There are 3 ducks I’d like to highlight and if you guessed one would be a Heisman winner or the head coach you’re wrong. Don Pellum (Defensive Coordinator), Jim Radcliffe (Strength and Conditioning) and Gary Campbell (Running Backs) are coaches with 22, 28, and 31 years on the Oregon Ducks Football coaching staff.
The Ducks are arguably the fastest and most innovative team presently in college football and one game away from proving themselves the BEST team.
Experience does count and embracing change, innovation, and relating to a diverse audience does not have age restrictions.
Far too many companies that are mired in mediocrity contribute to a world where 15 million C-Level Sales Directors change teams in less than 2 years of being appointed with far more under increased pressure to perform without being given the time and resources required to build success.
As you build, grow, and strengthen your management, training, and sales team to compete like champions in your industry take a look at who’s on the Ducks sidelines teaching and coaching up their players.
Long term goals are tricky. First how far out in the future can a realistic goal be placed? If we don’t know anything else we do know that THINGS CHANGE. A long term goal for a common house fly might be measured in days if not hours. Elementary age students probably believe any goal measured in weeks is long term, while high school students might stretch that into months. However as adults we understand “Rome wasn’t built in a day” and some things just take time. Saving enough money for a down payment for a new house while you’re renting may require a one or two year goal. A coaches plan to build a championship program may set a goal at a few years. Saving money for retirement is often a 20 or 30 plus year goal. Living healthy might even be measured as a lifelong goal.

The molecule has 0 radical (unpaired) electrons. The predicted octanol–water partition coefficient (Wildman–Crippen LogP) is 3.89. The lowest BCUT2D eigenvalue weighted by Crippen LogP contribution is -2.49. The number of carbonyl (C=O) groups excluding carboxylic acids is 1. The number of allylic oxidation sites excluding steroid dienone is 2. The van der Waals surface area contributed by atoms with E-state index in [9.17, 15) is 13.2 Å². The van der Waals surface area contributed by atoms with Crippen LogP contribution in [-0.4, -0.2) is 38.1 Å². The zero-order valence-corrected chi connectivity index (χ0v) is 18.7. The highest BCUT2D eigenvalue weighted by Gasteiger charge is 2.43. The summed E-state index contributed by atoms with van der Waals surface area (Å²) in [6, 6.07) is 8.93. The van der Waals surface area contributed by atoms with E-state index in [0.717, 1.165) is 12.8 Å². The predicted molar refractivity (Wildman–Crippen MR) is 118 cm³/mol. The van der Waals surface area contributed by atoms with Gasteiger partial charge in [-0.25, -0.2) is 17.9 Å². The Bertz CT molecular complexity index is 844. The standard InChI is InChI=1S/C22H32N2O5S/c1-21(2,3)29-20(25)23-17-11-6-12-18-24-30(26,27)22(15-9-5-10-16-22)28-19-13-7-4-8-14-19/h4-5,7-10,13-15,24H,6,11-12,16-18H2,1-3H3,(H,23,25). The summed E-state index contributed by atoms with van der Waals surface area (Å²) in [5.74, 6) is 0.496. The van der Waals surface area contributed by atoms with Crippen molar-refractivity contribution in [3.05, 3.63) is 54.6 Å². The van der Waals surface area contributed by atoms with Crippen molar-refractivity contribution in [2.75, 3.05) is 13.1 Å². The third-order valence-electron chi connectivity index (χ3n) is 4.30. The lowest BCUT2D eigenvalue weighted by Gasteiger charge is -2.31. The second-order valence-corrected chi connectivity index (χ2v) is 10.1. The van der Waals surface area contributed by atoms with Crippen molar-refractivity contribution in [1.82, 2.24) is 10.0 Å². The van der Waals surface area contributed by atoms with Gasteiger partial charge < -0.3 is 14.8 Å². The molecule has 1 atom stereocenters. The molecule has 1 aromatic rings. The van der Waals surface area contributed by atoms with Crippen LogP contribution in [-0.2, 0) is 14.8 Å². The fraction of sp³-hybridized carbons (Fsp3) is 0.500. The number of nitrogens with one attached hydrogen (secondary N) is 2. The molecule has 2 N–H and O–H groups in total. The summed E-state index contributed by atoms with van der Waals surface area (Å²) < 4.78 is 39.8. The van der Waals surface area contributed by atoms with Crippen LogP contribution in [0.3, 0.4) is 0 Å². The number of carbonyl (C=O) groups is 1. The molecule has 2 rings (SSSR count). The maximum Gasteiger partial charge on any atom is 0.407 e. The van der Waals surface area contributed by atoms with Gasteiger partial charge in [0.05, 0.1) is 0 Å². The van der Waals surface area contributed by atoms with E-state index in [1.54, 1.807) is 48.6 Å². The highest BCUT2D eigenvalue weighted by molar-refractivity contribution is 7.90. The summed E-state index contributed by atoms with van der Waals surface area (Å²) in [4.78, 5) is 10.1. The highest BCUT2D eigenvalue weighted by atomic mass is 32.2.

A common business goal setting strategy most everyone is familiar with is SMART goals. Though I’ve seen variances in the R – Realistic, Relevant, Results-Oriented…the T is always Time Bound.
If you’re in sales you have goals. Chances are you have more short term goals; as in how much will I sell today, this week, this month, or this quarter. Some goals you set, others are agreed upon, some may even be mandated, but rest assured your performance evaluations and your pay will in some way be tied to goals.
Companies have short term goals but in addition have more long term goals as it’s very common to find 2 year and 5 year goals. The CEO is often focused on the future and keeping the company growing and headed in the right direction or in sync with their vision.
You may be surprised though how many companies admit to doing a poor job of tracking their long term goals. What I say to that is why track them at all if they are five or more years out? You see for a business to set and then start tracking long term goals can be a trap because they are using a baseline of what today’s business environment and resources are and not what tomorrows may be.
So rather than trying to predict the future, leaders should be trying to fit into the future as it happens. Instead of setting ten set goals, they should encourage a broad direction and adopt an evolutionary mind-set. That way, as the world changes, as the prices shift and breakthrough technology comes along, they can adapt.
As sales people take a lesson from this by setting and embracing short term goals. Hold yourself accountable to them. As for long term goals set a direction and let your short term goals help you stay the course.